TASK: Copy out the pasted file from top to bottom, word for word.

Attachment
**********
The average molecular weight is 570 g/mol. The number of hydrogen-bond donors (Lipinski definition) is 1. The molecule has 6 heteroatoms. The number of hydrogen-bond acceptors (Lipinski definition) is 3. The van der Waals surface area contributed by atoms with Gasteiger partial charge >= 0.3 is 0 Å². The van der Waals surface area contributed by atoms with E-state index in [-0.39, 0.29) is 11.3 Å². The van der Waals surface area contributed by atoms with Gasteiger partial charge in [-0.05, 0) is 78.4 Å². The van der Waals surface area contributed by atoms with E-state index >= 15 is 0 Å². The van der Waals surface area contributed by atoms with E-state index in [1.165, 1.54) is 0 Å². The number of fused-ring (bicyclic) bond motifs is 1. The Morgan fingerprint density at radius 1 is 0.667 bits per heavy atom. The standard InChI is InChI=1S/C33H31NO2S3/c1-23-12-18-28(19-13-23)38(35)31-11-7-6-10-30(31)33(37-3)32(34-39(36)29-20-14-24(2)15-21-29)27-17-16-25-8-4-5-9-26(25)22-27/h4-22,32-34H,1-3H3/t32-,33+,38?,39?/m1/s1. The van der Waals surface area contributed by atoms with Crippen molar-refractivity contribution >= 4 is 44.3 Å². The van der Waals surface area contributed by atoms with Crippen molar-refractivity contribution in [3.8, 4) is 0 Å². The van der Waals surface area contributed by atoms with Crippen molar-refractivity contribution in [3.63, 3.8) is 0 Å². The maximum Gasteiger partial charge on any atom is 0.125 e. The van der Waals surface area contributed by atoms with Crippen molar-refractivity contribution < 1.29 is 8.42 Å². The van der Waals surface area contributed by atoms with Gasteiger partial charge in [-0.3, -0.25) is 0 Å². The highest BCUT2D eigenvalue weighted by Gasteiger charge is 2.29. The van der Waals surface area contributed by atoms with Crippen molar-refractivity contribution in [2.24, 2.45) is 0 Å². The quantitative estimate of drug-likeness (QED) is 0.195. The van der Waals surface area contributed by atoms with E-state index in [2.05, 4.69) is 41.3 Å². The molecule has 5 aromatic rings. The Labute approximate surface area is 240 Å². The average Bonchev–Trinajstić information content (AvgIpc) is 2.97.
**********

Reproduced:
The average molecular weight is 570 g/mol. The number of hydrogen-bond donors (Lipinski definition) is 1. The molecule has 6 heteroatoms. The number of hydrogen-bond acceptors (Lipinski definition) is 3. The van der Waals surface area contributed by atoms with Gasteiger partial charge >= 0.3 is 0 Å². The van der Waals surface area contributed by atoms with E-state index in [-0.39, 0.29) is 11.3 Å². The van der Waals surface area contributed by atoms with Gasteiger partial charge in [-0.05, 0) is 78.4 Å². The van der Waals surface area contributed by atoms with E-state index >= 15 is 0 Å². The van der Waals surface area contributed by atoms with E-state index in [1.165, 1.54) is 0 Å². The number of fused-ring (bicyclic) bond motifs is 1. The Morgan fingerprint density at radius 1 is 0.667 bits per heavy atom. The standard InChI is InChI=1S/C33H31NO2S3/c1-23-12-18-28(19-13-23)38(35)31-11-7-6-10-30(31)33(37-3)32(34-39(36)29-20-14-24(2)15-21-29)27-17-16-25-8-4-5-9-26(25)22-27/h4-22,32-34H,1-3H3/t32-,33+,38?,39?/m1/s1. The van der Waals surface area contributed by atoms with Crippen molar-refractivity contribution >= 4 is 44.3 Å². The van der Waals surface area contributed by atoms with Crippen molar-refractivity contribution in [3.8, 4) is 0 Å². The van der Waals surface area contributed by atoms with Crippen molar-refractivity contribution in [3.63, 3.8) is 0 Å². The maximum Gasteiger partial charge on any atom is 0.125 e. The van der Waals surface area contributed by atoms with Crippen molar-refractivity contribution < 1.29 is 8.42 Å². The van der Waals surface area contributed by atoms with Gasteiger partial charge in [-0.3, -0.25) is 0 Å². The highest BCUT2D eigenvalue weighted by Gasteiger charge is 2.29. The van der Waals surface area contributed by atoms with Crippen molar-refractivity contribution in [2.24, 2.45) is 0 Å². The quantitative estimate of drug-likeness (QED) is 0.195. The van der Waals surface area contributed by atoms with E-state index in [2.05, 4.69) is 41.3 Å². The molecule has 5 aromatic rings. The Labute approximate surface area is 240 Å². The average Bonchev–Trinajstić information content (AvgIpc) is 2.97.